Via Andrew Sullivan:
More than 100 retired generals and admirals called Monday for repeal of the military's "don't ask, don't tell" policy on gays so they can serve openly.I knew a good number of gay servicemembers and veterans both when I served and afterward when I worked with the military in Iraq and at Ft. Huachuca; and counted many as friends. I saw no difference in their abilities, and saw very little threat to "unit cohesion" by their presence.
Among those I have known was one of the 12 female victims of a "witch hunt" at the Defense Language Institute (DLI) in 1999--she was a friend of my then-wife, who was also at DLI at the time. She came over to the house several times, once so that we could show her The Rocky Horror Picture Show, which I used to lamely joke was what pushed her over the edge (she had not come out yet, bet we had our suspicions). She was, of course, no different than any of the other servicemembers we knew in terms of ability, professionalism, dedication and esprit des corps, but she was gay, so her services were not needed, not even after September 11.
The fundamental injustice of her discharge, of a policy that demands servicemembers remain in the closet, was only too obvious to me then as it is now. There is no good reason gays cannot be allowed to serve openly in the military. Any "unit cohesion" problems can easily be addressed by the military's current sexual harrassment regulations. Most of the people I knew in Iraq, especially the grunts, had no problem serving with homosexuals and almost everyone it seemed knew one personally who was relatively open about his or her sexual orientation.
Sure, the faggot and cocksucker comments flew unfettered through many a conversation, but never in my presence were they directed at gays. This does raise the sticky issue of widespread homophobia, at least in talk, in our military, but fortunately the military has an almost ideal system for rooting out prejudice.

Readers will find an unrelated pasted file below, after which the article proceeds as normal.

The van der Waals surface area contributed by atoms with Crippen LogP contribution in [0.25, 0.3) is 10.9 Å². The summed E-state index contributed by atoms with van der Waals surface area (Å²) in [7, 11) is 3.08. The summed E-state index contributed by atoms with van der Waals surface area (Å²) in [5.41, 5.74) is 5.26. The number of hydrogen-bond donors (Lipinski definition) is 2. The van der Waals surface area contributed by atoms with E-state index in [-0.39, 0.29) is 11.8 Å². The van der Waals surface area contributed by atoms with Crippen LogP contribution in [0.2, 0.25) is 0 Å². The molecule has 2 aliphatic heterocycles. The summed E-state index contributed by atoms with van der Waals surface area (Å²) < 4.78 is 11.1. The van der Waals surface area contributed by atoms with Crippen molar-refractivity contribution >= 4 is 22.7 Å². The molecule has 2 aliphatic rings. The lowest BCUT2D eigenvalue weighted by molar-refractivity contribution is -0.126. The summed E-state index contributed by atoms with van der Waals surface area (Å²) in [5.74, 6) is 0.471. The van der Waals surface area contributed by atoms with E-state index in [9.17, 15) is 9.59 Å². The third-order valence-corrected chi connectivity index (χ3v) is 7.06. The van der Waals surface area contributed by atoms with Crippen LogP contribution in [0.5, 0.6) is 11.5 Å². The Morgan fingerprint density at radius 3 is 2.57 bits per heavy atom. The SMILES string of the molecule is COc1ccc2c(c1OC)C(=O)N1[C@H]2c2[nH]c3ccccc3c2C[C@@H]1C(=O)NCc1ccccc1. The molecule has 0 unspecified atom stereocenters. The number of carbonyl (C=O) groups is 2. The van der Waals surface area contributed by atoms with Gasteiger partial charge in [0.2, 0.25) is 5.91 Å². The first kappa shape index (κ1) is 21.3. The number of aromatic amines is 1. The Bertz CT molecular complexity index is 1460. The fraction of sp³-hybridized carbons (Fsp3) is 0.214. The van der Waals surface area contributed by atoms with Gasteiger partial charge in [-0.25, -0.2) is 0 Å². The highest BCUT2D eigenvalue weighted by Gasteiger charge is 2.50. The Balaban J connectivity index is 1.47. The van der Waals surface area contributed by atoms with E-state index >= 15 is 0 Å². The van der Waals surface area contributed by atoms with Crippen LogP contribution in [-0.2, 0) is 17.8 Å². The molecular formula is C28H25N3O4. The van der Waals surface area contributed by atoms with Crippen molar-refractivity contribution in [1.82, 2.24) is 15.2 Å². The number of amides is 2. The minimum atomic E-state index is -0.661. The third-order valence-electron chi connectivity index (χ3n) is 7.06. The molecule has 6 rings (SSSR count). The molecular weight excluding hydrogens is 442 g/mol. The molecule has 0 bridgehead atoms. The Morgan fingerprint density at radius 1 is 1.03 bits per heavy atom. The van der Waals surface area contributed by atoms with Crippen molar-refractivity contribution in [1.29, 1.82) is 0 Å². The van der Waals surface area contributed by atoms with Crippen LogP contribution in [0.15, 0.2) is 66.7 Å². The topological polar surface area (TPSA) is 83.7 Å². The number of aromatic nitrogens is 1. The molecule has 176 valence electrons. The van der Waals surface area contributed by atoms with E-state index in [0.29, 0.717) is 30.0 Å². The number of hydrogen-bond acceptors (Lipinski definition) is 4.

In Basic Training at Ft. Leonard Wood, MO in 1995, I was forced to meet and work alongside people whose subcultures I had never known. In my 8-person (we were among the first gender-integrated Basic Training cycles at Leonard Wood) squad were a stereotypical white redneck from the Georgia hills, an black soldier from Detroit and a Puerto Rican female from, well, Puerto Rico, alongside myself, a white boy from an agricultural town in California. Would we have ever come into contact with all of those people in one place had the military not forced us to work together? Likely not. But I remember having a private conversation toward the end of the 8-week cycle with that stereotypical redneck about race. He brought it up, because he just had to tell someone how strange it was to him that he could have so much in common with a black man. I told him I was astonished to discover how much he and I shared.
This epiphany can happen, and has happened, for those who believe they could never work with a homosexual. All it requires is for the military to tell its recruits, "shut up, put your differences aside, and learn to work together." They might also add, "keep your hands off each other," as they already do in gender-integrated units.
If you're at all concerned about the results of Prop 8 in California or the grossly unequal treatment of homosexuals in our society, you should be hopeful about this development. Just as racial integration of the military 60 years ago was a watershed event in the struggle for equality, lifting the ban on gays in the military will serve a similar purpose.
Twenty years from now, we may look upon this as the canary in the coalmine of legal anti-gay discrimination in America. The Servicemembers Legal Defense Network has made it easy foryou to write your representatives about this issue. Please do so.
(Cross-posted at Decline and Fall.)